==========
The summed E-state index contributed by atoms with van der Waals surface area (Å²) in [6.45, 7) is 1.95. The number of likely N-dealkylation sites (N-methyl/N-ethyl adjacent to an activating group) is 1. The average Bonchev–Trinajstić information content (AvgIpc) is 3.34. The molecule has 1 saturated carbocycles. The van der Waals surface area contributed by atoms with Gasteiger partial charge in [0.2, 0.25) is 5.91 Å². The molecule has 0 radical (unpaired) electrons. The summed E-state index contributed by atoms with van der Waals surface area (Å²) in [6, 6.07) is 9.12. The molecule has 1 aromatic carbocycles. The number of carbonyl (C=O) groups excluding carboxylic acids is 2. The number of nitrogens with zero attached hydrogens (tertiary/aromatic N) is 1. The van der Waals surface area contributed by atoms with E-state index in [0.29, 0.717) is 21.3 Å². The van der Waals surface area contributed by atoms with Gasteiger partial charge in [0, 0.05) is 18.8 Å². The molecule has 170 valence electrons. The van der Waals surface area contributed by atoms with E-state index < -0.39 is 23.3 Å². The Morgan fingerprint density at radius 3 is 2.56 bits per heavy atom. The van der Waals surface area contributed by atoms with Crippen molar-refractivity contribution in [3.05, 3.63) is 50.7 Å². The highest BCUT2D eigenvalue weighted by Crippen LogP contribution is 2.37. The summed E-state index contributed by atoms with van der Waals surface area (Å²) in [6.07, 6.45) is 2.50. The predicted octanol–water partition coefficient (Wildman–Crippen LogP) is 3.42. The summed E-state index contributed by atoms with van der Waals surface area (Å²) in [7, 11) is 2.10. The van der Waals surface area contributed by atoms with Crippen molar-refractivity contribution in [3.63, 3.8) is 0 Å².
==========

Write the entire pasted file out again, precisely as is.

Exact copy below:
The summed E-state index contributed by atoms with van der Waals surface area (Å²) in [6.45, 7) is 1.95. The number of likely N-dealkylation sites (N-methyl/N-ethyl adjacent to an activating group) is 1. The average Bonchev–Trinajstić information content (AvgIpc) is 3.34. The molecule has 1 saturated carbocycles. The van der Waals surface area contributed by atoms with Gasteiger partial charge in [0.2, 0.25) is 5.91 Å². The molecule has 0 radical (unpaired) electrons. The summed E-state index contributed by atoms with van der Waals surface area (Å²) in [6, 6.07) is 9.12. The molecule has 1 aromatic carbocycles. The number of carbonyl (C=O) groups excluding carboxylic acids is 2. The number of nitrogens with zero attached hydrogens (tertiary/aromatic N) is 1. The van der Waals surface area contributed by atoms with E-state index in [0.29, 0.717) is 21.3 Å². The van der Waals surface area contributed by atoms with Gasteiger partial charge in [0, 0.05) is 18.8 Å². The molecule has 170 valence electrons. The van der Waals surface area contributed by atoms with E-state index < -0.39 is 23.3 Å². The Morgan fingerprint density at radius 3 is 2.56 bits per heavy atom. The van der Waals surface area contributed by atoms with Crippen molar-refractivity contribution in [3.05, 3.63) is 50.7 Å². The highest BCUT2D eigenvalue weighted by Crippen LogP contribution is 2.37. The summed E-state index contributed by atoms with van der Waals surface area (Å²) in [6.07, 6.45) is 2.50. The predicted octanol–water partition coefficient (Wildman–Crippen LogP) is 3.42. The summed E-state index contributed by atoms with van der Waals surface area (Å²) in [7, 11) is 2.10. The van der Waals surface area contributed by atoms with Crippen molar-refractivity contribution in [3.63, 3.8) is 0 Å².